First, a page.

Days 20-23CroatiaRovinj, or Rovigno as the Italians would call it, is sometimes thought of as the Little Venice of Croatia. It’s a beautiful place located due east of Venice on the other side of the Adriatic Sea. Unlike Venice, there are no canals, but there is beautiful scenery and the water is clear, warm, and photographic.It’s here that we learned a few years ago that Klarich (spelled Klaricj here) is a popular Croation last name.  We even heard it’s the ‘Smith’ or ‘Jones’ of last names in this country! Several of you know we have been here before.  It’s a great place to relax and enjoy the sea.  We got the same apartment with this great view of the small and quaint harbor.  Every time we come here it seems better, which is not always the case with repeat visits to other places. Riding bikes every day on a path along the sea is an activity we both enjoy.It’s not Spain, but the tapas we discovered this time were a new delicious dish from a great little restaurant called Segutra.It’s still one of the prettier cities we have visited.  Simple things they do with flowers make a simple walk in the old town an occasion.Three years ago we got lucky and found this great pizza place in Rovinj.  This part of Croatia had been Italian for centuries.The bigger discovery was Predrag Carlo Lazic.  He was a friendly waiter with a big smile and a love for conversation.  We saw him again in 2011 when we visited our second time.  This time, he generously offered to take us for a ride on his boat to Vrsar, a coastal town about 10-12 miles north of Rovinj as the crow, or seagull. flies.Boats are parked four or five deep, so first Predrag hopped from boat to boat to get to his, which was in the very last row.Leaving Rovinj, we were treated to some views of the town we can’t get from the shore.  As Predrag would point out as this picture does, most of Croatia is rock.The sea was fairly calm, and that made the hour-long trip to Vsrar very enjoyable.  It was calm enough that one us got to enjoy the trip from the crow’s nest.Once in Vsrar, Predrag took us on a walking tour.  One of the highlights was looking down on the town from it’s highest point, the bell tower.We walked through both sides of the small seaside town and also enjoyed some local wine and discussion about Croatia and life in general.  The sun had already disappeared as we left Vsrar and headed back to Rovinj.  On our darkened ride home, we were accompanied by a pod of bottlenose (blue) dolphins!  That made the special trip complete.It was an evening to remember!  Thank you Predrag![...]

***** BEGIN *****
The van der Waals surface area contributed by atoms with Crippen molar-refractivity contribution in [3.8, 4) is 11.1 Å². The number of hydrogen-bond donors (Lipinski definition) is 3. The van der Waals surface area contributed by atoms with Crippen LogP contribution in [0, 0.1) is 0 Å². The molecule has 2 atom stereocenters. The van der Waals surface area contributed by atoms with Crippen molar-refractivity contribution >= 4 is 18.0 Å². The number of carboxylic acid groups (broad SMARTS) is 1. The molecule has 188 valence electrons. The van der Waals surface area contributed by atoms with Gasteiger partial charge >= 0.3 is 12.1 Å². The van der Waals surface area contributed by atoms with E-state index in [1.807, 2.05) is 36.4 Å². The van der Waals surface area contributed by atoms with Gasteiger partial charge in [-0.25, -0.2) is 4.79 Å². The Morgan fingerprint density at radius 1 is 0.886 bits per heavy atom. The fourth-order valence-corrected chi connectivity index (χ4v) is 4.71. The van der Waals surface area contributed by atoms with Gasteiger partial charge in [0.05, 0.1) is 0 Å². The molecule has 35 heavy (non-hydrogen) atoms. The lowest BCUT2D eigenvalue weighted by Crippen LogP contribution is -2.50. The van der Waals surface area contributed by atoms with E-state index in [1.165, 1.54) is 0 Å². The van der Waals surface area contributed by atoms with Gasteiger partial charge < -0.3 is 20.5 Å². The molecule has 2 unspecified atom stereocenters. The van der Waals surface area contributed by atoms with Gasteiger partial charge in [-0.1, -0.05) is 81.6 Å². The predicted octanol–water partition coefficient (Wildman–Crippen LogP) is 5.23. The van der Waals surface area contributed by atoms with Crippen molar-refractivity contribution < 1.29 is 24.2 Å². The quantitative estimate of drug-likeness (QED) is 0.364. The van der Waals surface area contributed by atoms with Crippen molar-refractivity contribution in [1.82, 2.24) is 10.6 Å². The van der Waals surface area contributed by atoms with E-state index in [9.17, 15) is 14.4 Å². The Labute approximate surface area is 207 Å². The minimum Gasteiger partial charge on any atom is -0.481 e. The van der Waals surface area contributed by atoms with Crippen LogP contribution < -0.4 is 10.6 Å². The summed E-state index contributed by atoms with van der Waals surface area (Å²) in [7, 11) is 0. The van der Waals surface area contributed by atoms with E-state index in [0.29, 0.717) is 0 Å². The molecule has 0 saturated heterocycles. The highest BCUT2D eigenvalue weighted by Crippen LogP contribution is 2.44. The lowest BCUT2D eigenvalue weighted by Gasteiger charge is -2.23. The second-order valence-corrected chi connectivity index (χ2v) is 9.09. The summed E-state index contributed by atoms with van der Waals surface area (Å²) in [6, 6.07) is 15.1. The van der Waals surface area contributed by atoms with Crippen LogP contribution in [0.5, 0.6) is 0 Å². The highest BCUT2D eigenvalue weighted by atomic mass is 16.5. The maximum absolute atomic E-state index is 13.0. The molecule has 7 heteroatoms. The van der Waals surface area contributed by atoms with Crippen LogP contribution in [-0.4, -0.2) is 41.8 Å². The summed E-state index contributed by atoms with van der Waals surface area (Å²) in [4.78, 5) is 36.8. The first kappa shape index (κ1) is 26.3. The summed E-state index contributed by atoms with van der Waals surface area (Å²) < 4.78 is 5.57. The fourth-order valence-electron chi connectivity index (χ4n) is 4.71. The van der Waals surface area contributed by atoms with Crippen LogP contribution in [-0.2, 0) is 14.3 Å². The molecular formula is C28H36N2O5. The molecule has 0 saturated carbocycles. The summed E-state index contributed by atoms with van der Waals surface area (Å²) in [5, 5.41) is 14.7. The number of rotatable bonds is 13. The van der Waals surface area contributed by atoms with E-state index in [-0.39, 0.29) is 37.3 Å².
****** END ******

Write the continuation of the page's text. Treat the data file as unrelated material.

Days 18 and 19Day 18 was mostly a traveling day - all on Italian public transportation.  We took the bus from Lucca to Florence, a high speed train from Florence to Venice, then a water taxi to our hotel on the island.  The bus and train both left exactly on time and it was all very clear where to go.  When you arrive at the Venice train station on the water, boat travel appears to be chaotic.  There are dozens of boats moving in both directions on a small canal  and a variety of boats to choose from.  There also seemed to be at least twice as many people here than there were on our last visit 9 years ago.Yes it was a wet and grey day, if you can’t tell. The water boat was a challenge to use, especially with suitcases with what seemed like the mass of humanity getting on and off at every stop.When we finally arrived at our hotel, we learned why not to book a 2 star hotel.  While the view from the entrance onto the local canal was pleasant (see below), the room was tiny and we had to improvise storage for the 2 suitcases and 2 small back packs. It was our second worst hotel room ever, but it still had a high price tag.We won’t relive our worst hotel until Jan and Dan Studer join us later on our journey - in about a week.Venice is still very beautiful and is definitely worth visiting (once), but there were so many people walking down the narrow sidewalks that at times it seemed like walking down the strip in Las Vegas on a popular evening.    The smaller canals can be just as colorful and interesting as the Grand Canal.It’s such a unique city with all it’s canals, bridges, narrow streets, and beautiful buildings.We left Italy on a high speed ferry (with airline seats) to cross the Adriatic to Croatia.  We are very ready for summer to begin.[...]